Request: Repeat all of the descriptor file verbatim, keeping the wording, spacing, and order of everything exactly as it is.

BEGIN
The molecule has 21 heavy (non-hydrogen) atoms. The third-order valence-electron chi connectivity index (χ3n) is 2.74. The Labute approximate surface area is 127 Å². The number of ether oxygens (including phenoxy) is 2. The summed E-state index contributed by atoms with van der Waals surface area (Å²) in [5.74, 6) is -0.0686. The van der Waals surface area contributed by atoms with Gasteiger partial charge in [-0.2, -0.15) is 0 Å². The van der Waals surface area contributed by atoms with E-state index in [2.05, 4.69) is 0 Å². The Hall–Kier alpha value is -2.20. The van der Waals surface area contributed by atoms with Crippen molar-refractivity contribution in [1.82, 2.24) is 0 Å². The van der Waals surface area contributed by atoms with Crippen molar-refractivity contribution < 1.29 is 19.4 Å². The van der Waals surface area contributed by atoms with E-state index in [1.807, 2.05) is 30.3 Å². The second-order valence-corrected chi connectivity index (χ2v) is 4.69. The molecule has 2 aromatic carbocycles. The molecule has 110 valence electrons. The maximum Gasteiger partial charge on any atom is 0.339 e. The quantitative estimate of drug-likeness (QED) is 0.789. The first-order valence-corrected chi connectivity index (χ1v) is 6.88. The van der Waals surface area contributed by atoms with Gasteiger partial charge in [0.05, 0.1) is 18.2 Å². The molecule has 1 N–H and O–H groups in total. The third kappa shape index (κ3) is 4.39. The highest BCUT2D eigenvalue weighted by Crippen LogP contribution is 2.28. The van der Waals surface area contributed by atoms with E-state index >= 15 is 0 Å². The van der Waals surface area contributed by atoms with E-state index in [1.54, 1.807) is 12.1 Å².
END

The molecule has 21 heavy (non-hydrogen) atoms. The third-order valence-electron chi connectivity index (χ3n) is 2.74. The Labute approximate surface area is 127 Å². The number of ether oxygens (including phenoxy) is 2. The summed E-state index contributed by atoms with van der Waals surface area (Å²) in [5.74, 6) is -0.0686. The van der Waals surface area contributed by atoms with Gasteiger partial charge in [-0.2, -0.15) is 0 Å². The van der Waals surface area contributed by atoms with E-state index in [2.05, 4.69) is 0 Å². The Hall–Kier alpha value is -2.20. The van der Waals surface area contributed by atoms with Crippen molar-refractivity contribution in [1.82, 2.24) is 0 Å². The van der Waals surface area contributed by atoms with Crippen molar-refractivity contribution < 1.29 is 19.4 Å². The van der Waals surface area contributed by atoms with E-state index in [1.807, 2.05) is 30.3 Å². The second-order valence-corrected chi connectivity index (χ2v) is 4.69. The molecule has 2 aromatic carbocycles. The molecule has 110 valence electrons. The maximum Gasteiger partial charge on any atom is 0.339 e. The quantitative estimate of drug-likeness (QED) is 0.789. The first-order valence-corrected chi connectivity index (χ1v) is 6.88. The van der Waals surface area contributed by atoms with Gasteiger partial charge in [0.05, 0.1) is 18.2 Å². The molecule has 1 N–H and O–H groups in total. The third kappa shape index (κ3) is 4.39. The highest BCUT2D eigenvalue weighted by Crippen LogP contribution is 2.28. The van der Waals surface area contributed by atoms with E-state index >= 15 is 0 Å². The van der Waals surface area contributed by atoms with E-state index in [1.54, 1.807) is 12.1 Å².